3432682
1.5 / 5 (8) Mar 05, 2012
Less rain with global warming? Really? Then how does the positive feedback from increased water in the atmosphere happen? Global alarmists really ought to get their story straight. More water in the atmosphere but less rain. Want to buy some nice residential lots in the Everglades?
gregor1
1 / 5 (6) Mar 06, 2012
Anyone interested in this debate should check this out http://www.green-agenda.com/
gregor1
1.6 / 5 (7) Mar 06, 2012
Why should we trust UN scientists?

"We need to get some broad based support,
to capture the public's imagination...
So we have to offer up scary scenarios,
make simplified, dramatic statements
and make little mention of any doubts...
Each of us has to decide what the right balance
is between being effective and being honest."
- Prof. Stephen Schneider,
Stanford Professor of Climatology,
lead author of many IPCC reports
rubberman
5 / 5 (4) Mar 06, 2012
Less rain with global warming? Really? Then how does the positive feedback from increased water in the atmosphere happen? Global alarmists really ought to get their story straight. More water in the atmosphere but less rain. Want to buy some nice residential lots in the Everglades?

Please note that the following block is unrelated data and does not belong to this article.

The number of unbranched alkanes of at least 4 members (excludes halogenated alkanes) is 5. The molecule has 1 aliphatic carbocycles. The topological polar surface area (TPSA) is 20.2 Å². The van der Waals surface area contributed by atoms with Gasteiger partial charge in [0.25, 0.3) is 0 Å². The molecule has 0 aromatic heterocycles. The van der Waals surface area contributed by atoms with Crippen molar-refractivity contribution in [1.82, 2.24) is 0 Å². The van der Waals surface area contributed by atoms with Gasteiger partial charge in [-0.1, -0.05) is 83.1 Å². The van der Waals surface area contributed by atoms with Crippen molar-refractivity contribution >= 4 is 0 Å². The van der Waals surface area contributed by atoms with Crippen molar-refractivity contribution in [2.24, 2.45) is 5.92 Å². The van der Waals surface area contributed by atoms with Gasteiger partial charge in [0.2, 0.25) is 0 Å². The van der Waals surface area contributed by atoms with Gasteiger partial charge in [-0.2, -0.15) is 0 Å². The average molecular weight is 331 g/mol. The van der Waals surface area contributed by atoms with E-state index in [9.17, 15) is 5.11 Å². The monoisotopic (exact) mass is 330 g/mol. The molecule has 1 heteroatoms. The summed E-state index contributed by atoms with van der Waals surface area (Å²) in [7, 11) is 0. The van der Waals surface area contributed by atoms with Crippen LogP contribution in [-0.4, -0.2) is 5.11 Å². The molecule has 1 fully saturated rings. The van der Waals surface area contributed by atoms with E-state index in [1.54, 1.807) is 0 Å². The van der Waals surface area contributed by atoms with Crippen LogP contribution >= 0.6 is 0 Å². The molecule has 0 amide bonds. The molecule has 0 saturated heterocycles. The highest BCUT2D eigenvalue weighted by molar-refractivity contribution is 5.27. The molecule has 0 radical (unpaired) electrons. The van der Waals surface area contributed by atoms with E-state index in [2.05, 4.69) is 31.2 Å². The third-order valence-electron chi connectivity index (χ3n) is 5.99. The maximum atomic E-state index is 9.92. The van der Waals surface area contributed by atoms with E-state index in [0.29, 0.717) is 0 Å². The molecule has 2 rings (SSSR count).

If you payed closer attention youd realize they are talking about California and the Southwest specifically, you will still be able to shower once a day in the northeast.

Capital "G".....are you just cutting and pasting your comments now and keeping your fingers crossed for relevance?
Vendicar_Decarian
5 / 5 (3) Mar 06, 2012
The principle feedback is through in increase in evaporation and an increase in atmospheric water vapor which is prevented from falling as rain by higher air temperatures.

"Then how does the positive feedback from increased water in the atmosphere happen?" - 3432Tard

Do you have comprehension difficulties?
gregor1
1.5 / 5 (8) Mar 06, 2012
@ rubberman Whoever wrote this thinks an association with the UN somehow gives this report more credibility. I'm suggesting it gives it less, Much less. Through the corruption of the IPCC process climate science has become an oxymoron from which it will take years to recover. Is this report just more nonsense?
julianpenrod
1 / 5 (5) Mar 10, 2012
Many fail to recognize that any chemicals deposited in the atmosphere by chemtrails will eventually fall to the earth in rain. And there are many effects already being seen.
Recently, the phenomenon of spot die offs, one branch of a tree dying or one spot on a hedge or one in a row of trees or bushes dying, while the rest lives. The chemicals apparently need to be in concentration to kill, so only one in a group being affected seems reasonable, the rest apparently are only partly exposed.
Because the mechanical properties of the substance coming out of taps is different from water, "scientists" have to say it's an "old wives' tale" that water flowing down a drain in the Northern Hemisphere rotates counterclockwise.
And the phenomenon of unnaturally large gaps and holes in bread may be a combination of both effects of contaminated water and depraved air.